On this day in 1615, two Macalisters were hanged at the Mercat Cross in Edinburgh. They had been sentenced to death five days earlier, along with Angus Og Macdonald and three others, for seizing Dunyvaig Castle and holding it against the king.
Although quite a few Macalisters were involved in the complicated and ongoing Dunyvaig rebellion, Angus and Allaster MacAllaster were the only two considered sufficiently important to be brought to Edinburgh and tried along with Angus Og, the ringleader. This would suggest not only that they were deeply involved with the events at the former Macdonald stronghold but also that they held roles of some prominence among the allies of Clan Donald South, who at this point were a constant headache for the government. Angus’s identity is unclear to me, although he was probably a close relative of the chief, but Allaster is easier to trace: He belonged to the Loup family (he was probably the chief’s cousin) and had come to the attention of the authorities before.
These men lived at a time of transition, when Macdonald power in the west was rapidly subsiding and various Campbell families were slowly bringing the area under government (or at least Campbell) control. The Statutes of Iona (1609) would alter traditional Gaelic society in the space of a generation, limiting several principal elements of Highland culture and, by requiring that the heir of each chieftain be educated in the Lowlands, beginning to culturally separate the leading families from their followers. The only successful ‘plantation‘ in Scotland, that in southern Kintyre, was about to be established, replacing many of the ‘wild Irish’ (including Macdonalds and Macalisters) with Lowland settlers from the south west of Scotland, and making Kintyre one of the earliest parts of the Highlands to lose Gaelic as its primary language. Soon the upheavals of the 17th and 18th century would bring national concerns to the attention of the West Highlanders and draw them into a different world.
It makes sense, then, that the events for which Allaster is known to history are very much typical of a fading era, of clan feuds and raids and the last desperate attempt of the Clan Donald South to keep its foothold in Scotland.
The first of these events was the Askomil Incident (1598), in which Godfrey of Loup, having killed Alexander’s father Charles, the Tutor of Loup, joined Sir James Macdonald and a group of armed men in pursuit of the Tutor’s sons. They had fled to Askomil House, the home of Angus of Dunyvaig (James’s father), who had offered the fugitives his protection. When Angus refused to turn them over, Godfrey and Sir James attempted to burn down the house. Although Sir James was eventually brought to trial for the attack on Askomil House, Godfrey’s murder of his former guardian is only mentioned in passing as having led to that attack — it does not seem to have greatly concerned the authorities in Edinburgh.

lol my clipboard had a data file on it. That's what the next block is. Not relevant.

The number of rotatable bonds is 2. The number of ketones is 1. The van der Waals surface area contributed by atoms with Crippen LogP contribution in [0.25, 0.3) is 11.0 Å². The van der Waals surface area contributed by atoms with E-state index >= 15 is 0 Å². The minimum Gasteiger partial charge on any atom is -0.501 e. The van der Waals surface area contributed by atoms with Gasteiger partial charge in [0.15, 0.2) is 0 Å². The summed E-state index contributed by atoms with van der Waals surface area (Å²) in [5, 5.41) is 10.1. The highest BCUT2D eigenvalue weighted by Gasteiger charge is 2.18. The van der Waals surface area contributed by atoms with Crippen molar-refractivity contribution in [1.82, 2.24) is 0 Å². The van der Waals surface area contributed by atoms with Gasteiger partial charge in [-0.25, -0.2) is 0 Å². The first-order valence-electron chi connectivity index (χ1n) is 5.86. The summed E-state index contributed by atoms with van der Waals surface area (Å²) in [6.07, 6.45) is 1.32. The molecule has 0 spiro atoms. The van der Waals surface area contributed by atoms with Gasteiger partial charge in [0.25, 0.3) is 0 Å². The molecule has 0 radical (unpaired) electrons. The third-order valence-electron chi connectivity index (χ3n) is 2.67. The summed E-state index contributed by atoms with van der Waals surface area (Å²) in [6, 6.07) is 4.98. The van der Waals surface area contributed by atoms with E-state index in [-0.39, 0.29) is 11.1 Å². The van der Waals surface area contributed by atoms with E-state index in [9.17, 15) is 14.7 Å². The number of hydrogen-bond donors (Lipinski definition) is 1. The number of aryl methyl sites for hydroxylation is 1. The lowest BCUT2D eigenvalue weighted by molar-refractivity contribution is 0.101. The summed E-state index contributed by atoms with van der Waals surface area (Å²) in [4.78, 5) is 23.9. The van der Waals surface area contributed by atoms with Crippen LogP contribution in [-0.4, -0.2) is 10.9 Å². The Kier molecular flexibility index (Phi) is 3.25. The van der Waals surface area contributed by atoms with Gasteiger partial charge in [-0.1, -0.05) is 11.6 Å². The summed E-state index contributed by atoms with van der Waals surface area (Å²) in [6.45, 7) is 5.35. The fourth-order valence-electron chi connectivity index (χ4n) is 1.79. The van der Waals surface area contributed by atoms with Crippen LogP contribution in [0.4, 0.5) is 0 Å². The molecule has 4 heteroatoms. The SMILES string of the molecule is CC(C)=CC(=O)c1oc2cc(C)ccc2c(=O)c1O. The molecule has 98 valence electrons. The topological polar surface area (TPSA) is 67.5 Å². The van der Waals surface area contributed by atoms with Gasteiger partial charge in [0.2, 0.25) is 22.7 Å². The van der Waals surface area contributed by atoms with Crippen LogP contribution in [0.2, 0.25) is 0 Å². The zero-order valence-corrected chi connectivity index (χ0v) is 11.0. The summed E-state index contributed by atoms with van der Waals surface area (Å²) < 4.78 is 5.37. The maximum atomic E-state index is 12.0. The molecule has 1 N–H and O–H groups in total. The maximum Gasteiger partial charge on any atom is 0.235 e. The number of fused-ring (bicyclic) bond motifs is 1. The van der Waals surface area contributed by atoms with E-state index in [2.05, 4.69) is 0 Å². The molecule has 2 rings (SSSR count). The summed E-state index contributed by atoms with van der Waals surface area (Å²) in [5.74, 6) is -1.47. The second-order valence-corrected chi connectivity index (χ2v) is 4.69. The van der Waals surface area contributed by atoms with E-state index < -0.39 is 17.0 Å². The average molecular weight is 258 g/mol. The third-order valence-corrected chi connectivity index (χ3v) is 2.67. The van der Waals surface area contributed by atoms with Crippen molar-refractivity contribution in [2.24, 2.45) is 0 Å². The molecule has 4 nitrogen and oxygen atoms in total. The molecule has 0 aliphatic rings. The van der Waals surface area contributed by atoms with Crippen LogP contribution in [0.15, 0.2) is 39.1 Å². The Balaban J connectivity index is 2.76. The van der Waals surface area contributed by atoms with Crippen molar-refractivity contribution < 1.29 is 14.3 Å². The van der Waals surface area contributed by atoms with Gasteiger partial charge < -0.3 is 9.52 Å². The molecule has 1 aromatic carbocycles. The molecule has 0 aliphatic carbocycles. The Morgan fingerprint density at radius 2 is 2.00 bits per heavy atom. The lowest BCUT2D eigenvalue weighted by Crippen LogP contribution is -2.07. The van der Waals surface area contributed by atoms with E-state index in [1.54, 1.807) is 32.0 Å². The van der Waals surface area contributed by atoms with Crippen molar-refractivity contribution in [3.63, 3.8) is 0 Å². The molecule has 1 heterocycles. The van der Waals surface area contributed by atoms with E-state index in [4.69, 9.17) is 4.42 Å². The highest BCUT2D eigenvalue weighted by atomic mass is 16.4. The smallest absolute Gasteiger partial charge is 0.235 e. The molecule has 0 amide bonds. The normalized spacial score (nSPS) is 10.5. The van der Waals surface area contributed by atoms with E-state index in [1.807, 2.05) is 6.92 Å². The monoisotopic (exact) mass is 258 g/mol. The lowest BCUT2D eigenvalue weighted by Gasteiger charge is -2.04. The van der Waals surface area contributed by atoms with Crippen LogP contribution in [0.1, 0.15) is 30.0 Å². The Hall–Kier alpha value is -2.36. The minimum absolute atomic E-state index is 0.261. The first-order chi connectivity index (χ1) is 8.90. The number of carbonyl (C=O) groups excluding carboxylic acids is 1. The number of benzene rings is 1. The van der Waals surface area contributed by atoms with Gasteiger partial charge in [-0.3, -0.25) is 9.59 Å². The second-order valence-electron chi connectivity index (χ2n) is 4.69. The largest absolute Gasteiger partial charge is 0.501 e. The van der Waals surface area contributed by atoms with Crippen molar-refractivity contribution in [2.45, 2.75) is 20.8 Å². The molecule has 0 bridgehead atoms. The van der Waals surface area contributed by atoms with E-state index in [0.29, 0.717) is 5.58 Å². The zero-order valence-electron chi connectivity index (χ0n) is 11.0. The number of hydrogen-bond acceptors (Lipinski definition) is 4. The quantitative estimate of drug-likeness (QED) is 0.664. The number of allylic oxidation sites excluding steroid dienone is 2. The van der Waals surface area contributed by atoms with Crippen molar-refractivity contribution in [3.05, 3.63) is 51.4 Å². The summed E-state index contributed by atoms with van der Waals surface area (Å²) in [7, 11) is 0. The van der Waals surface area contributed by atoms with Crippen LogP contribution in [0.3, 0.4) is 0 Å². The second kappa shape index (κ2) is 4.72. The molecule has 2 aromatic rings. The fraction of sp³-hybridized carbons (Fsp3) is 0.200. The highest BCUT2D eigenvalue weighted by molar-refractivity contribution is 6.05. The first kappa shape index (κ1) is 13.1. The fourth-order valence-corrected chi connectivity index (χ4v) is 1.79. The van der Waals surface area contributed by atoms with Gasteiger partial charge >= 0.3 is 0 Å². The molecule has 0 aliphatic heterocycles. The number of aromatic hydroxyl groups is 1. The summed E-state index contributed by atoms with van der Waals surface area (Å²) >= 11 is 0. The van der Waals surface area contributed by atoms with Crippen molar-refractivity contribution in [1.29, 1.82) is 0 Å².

Of more concern, because the victim made a fuss, was the 1600 raid on the lands of Knockransay in Arran. Allaster and his followers reputedly did a great deal of damage to the lands and property of Robert Montgomery, who was away at the time. They also held Montgomery’s wife and children prisoner, at least temporarily. Montgomery described the Clan Alasdair as “sic unhappy people”, warning that if Allaster were not turned over to the authorities, the whole country would be “disquyetit be the insolence of that Clan”!
But it was the Dunyvaig rebellion in 1614 that finally caused the government to take Allaster (and Angus, whoever he was) seriously. By that time Godfrey of Loup was dead and his son, the new chief, was a child — too young to get involved. But his kinsmen were right in the middle of it, supporting the leaders of Clan Donald South (led by Angus Og, Sir James’s younger brother) in their attempts to maintain their former position in the Isles. When the castle was recaptured, most of the rebels were imprisoned or tried in the Highlands, but Allaster and Angus were among the five “principals . . . reserved to be sent to Edinburgh for trial” with Angus Og himself.
That two of the five men most deeply involved with Angus Og in his rebellion were Macalisters illustrates how closely the clan adhered to the Clan Donald South and its leading family. Their execution on this day in 1615 shows the leaders of the Clan Alasdair very much involved in the turbulent events of their times.
Copyright (c) Lynn McAlister, 2014
“Estimates based upon a Rental of 1678 show that some thirty per cent of the population of southern Kintyre were Lowlanders, and even many native Gaelic speakers were speaking English and adopting English names by that period” (C. W. J. Withers, Gaelic in Scotland, p. 38).
Charles’s sons are named in a bond dated 29 July 1600 as Alexander (Allaster), Ranald Mor, Eachin, Gillesoic Bernache, and Aidan. How many of them were involved in the Askomil incident is unknown.
Records of the Privy Council of Scotland (vol. 6, p. 303) identifies the perpetrator as “Allaster McAllaster, son of the late Charles McAllaster, sometime tutor of Loup”.
Records of the Privy Council of Scotland, vol. 10, p. xlii.